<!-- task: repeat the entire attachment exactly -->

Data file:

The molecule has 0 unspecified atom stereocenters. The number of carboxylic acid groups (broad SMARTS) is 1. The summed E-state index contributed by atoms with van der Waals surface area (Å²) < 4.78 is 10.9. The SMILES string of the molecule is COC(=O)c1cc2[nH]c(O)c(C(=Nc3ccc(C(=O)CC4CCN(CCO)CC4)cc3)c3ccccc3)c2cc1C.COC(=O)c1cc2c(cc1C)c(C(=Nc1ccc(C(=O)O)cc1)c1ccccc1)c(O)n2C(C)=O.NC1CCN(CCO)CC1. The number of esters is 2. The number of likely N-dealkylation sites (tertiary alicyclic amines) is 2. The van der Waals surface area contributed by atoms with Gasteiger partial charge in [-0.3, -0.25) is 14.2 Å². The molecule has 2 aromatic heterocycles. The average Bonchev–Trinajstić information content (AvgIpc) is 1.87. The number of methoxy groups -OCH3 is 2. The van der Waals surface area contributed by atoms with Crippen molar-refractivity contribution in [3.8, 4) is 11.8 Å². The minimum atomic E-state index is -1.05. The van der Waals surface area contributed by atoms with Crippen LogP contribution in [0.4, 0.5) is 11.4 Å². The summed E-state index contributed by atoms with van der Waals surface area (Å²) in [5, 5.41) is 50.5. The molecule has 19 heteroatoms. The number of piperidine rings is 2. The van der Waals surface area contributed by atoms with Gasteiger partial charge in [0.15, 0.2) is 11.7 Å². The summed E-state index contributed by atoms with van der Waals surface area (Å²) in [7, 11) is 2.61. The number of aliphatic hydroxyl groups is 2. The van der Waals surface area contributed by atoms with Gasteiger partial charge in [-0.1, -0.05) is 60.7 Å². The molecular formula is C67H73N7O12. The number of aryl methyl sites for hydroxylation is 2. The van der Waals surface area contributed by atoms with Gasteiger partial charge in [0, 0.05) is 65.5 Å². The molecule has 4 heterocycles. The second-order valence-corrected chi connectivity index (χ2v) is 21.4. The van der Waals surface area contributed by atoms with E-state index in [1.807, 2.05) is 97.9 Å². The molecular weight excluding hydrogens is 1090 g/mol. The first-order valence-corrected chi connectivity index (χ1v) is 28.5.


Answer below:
The molecule has 0 unspecified atom stereocenters. The number of carboxylic acid groups (broad SMARTS) is 1. The summed E-state index contributed by atoms with van der Waals surface area (Å²) < 4.78 is 10.9. The SMILES string of the molecule is COC(=O)c1cc2[nH]c(O)c(C(=Nc3ccc(C(=O)CC4CCN(CCO)CC4)cc3)c3ccccc3)c2cc1C.COC(=O)c1cc2c(cc1C)c(C(=Nc1ccc(C(=O)O)cc1)c1ccccc1)c(O)n2C(C)=O.NC1CCN(CCO)CC1. The number of esters is 2. The number of likely N-dealkylation sites (tertiary alicyclic amines) is 2. The van der Waals surface area contributed by atoms with Gasteiger partial charge in [-0.3, -0.25) is 14.2 Å². The molecule has 2 aromatic heterocycles. The average Bonchev–Trinajstić information content (AvgIpc) is 1.87. The number of methoxy groups -OCH3 is 2. The van der Waals surface area contributed by atoms with Crippen molar-refractivity contribution in [3.8, 4) is 11.8 Å². The minimum atomic E-state index is -1.05. The van der Waals surface area contributed by atoms with Crippen LogP contribution in [0.4, 0.5) is 11.4 Å². The summed E-state index contributed by atoms with van der Waals surface area (Å²) in [5, 5.41) is 50.5. The molecule has 19 heteroatoms. The number of piperidine rings is 2. The van der Waals surface area contributed by atoms with Gasteiger partial charge in [0.15, 0.2) is 11.7 Å². The summed E-state index contributed by atoms with van der Waals surface area (Å²) in [7, 11) is 2.61. The number of aliphatic hydroxyl groups is 2. The van der Waals surface area contributed by atoms with Gasteiger partial charge in [-0.1, -0.05) is 60.7 Å². The molecular formula is C67H73N7O12. The number of aryl methyl sites for hydroxylation is 2. The van der Waals surface area contributed by atoms with Gasteiger partial charge in [0, 0.05) is 65.5 Å². The molecule has 4 heterocycles. The second-order valence-corrected chi connectivity index (χ2v) is 21.4. The van der Waals surface area contributed by atoms with E-state index in [1.807, 2.05) is 97.9 Å². The molecular weight excluding hydrogens is 1090 g/mol. The first-order valence-corrected chi connectivity index (χ1v) is 28.5.